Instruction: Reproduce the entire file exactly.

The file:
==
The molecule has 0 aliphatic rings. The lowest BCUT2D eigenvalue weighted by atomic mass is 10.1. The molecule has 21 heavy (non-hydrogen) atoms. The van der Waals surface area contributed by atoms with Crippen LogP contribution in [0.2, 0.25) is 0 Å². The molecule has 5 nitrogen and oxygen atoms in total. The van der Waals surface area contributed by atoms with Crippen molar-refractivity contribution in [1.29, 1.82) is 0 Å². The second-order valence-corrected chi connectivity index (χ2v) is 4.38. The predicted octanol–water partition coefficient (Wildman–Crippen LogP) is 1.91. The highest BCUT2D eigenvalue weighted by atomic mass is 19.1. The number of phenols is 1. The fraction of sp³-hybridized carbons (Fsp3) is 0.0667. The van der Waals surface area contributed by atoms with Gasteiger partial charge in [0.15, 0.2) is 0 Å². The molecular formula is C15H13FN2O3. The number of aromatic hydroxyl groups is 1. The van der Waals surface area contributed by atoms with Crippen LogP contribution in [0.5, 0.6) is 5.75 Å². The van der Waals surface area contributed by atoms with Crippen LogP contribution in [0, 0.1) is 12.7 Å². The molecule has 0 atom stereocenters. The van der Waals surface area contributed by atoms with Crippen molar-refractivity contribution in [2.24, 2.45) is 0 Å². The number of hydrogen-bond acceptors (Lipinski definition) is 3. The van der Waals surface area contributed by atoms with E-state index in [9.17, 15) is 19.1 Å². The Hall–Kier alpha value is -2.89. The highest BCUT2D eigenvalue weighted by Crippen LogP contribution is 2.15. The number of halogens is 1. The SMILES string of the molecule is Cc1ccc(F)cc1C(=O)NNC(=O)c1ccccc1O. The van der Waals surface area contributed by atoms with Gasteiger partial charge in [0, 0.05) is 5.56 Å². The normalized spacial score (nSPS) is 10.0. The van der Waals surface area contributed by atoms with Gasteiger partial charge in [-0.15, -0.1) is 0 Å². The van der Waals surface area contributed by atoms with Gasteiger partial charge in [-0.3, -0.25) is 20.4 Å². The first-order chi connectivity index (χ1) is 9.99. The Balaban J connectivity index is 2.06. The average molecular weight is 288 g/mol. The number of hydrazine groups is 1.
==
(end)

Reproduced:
The molecule has 0 aliphatic rings. The lowest BCUT2D eigenvalue weighted by atomic mass is 10.1. The molecule has 21 heavy (non-hydrogen) atoms. The van der Waals surface area contributed by atoms with Crippen LogP contribution in [0.2, 0.25) is 0 Å². The molecule has 5 nitrogen and oxygen atoms in total. The van der Waals surface area contributed by atoms with Crippen molar-refractivity contribution in [1.29, 1.82) is 0 Å². The second-order valence-corrected chi connectivity index (χ2v) is 4.38. The predicted octanol–water partition coefficient (Wildman–Crippen LogP) is 1.91. The highest BCUT2D eigenvalue weighted by atomic mass is 19.1. The number of phenols is 1. The fraction of sp³-hybridized carbons (Fsp3) is 0.0667. The van der Waals surface area contributed by atoms with Gasteiger partial charge in [0.15, 0.2) is 0 Å². The molecular formula is C15H13FN2O3. The number of aromatic hydroxyl groups is 1. The van der Waals surface area contributed by atoms with Crippen LogP contribution in [0.5, 0.6) is 5.75 Å². The van der Waals surface area contributed by atoms with Crippen LogP contribution in [0, 0.1) is 12.7 Å². The molecule has 0 atom stereocenters. The van der Waals surface area contributed by atoms with Crippen molar-refractivity contribution in [2.24, 2.45) is 0 Å². The number of hydrogen-bond acceptors (Lipinski definition) is 3. The van der Waals surface area contributed by atoms with E-state index in [9.17, 15) is 19.1 Å². The Hall–Kier alpha value is -2.89. The highest BCUT2D eigenvalue weighted by Crippen LogP contribution is 2.15. The number of halogens is 1. The SMILES string of the molecule is Cc1ccc(F)cc1C(=O)NNC(=O)c1ccccc1O. The van der Waals surface area contributed by atoms with Gasteiger partial charge in [0, 0.05) is 5.56 Å². The normalized spacial score (nSPS) is 10.0. The van der Waals surface area contributed by atoms with Gasteiger partial charge in [-0.15, -0.1) is 0 Å². The van der Waals surface area contributed by atoms with Gasteiger partial charge in [-0.3, -0.25) is 20.4 Å². The first-order chi connectivity index (χ1) is 9.99. The Balaban J connectivity index is 2.06. The average molecular weight is 288 g/mol. The number of hydrazine groups is 1.